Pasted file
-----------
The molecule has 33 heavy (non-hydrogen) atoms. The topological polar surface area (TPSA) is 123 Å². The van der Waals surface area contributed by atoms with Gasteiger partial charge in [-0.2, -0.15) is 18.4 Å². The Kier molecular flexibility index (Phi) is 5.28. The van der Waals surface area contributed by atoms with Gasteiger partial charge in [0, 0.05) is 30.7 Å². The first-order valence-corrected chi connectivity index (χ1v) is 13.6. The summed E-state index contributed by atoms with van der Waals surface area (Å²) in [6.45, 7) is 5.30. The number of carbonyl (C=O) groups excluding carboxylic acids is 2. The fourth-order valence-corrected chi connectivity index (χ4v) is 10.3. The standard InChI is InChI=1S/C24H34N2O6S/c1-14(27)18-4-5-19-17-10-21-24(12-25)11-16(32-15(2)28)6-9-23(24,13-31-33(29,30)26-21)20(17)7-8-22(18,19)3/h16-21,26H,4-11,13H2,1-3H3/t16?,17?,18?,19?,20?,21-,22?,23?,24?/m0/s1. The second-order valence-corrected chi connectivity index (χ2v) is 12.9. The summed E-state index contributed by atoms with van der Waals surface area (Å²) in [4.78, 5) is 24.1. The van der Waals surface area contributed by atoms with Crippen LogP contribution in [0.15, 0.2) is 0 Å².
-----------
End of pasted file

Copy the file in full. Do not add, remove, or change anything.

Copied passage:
The molecule has 33 heavy (non-hydrogen) atoms. The topological polar surface area (TPSA) is 123 Å². The van der Waals surface area contributed by atoms with Gasteiger partial charge in [-0.2, -0.15) is 18.4 Å². The Kier molecular flexibility index (Phi) is 5.28. The van der Waals surface area contributed by atoms with Gasteiger partial charge in [0, 0.05) is 30.7 Å². The first-order valence-corrected chi connectivity index (χ1v) is 13.6. The summed E-state index contributed by atoms with van der Waals surface area (Å²) in [6.45, 7) is 5.30. The number of carbonyl (C=O) groups excluding carboxylic acids is 2. The fourth-order valence-corrected chi connectivity index (χ4v) is 10.3. The standard InChI is InChI=1S/C24H34N2O6S/c1-14(27)18-4-5-19-17-10-21-24(12-25)11-16(32-15(2)28)6-9-23(24,13-31-33(29,30)26-21)20(17)7-8-22(18,19)3/h16-21,26H,4-11,13H2,1-3H3/t16?,17?,18?,19?,20?,21-,22?,23?,24?/m0/s1. The second-order valence-corrected chi connectivity index (χ2v) is 12.9. The summed E-state index contributed by atoms with van der Waals surface area (Å²) in [4.78, 5) is 24.1. The van der Waals surface area contributed by atoms with Crippen LogP contribution in [0.15, 0.2) is 0 Å².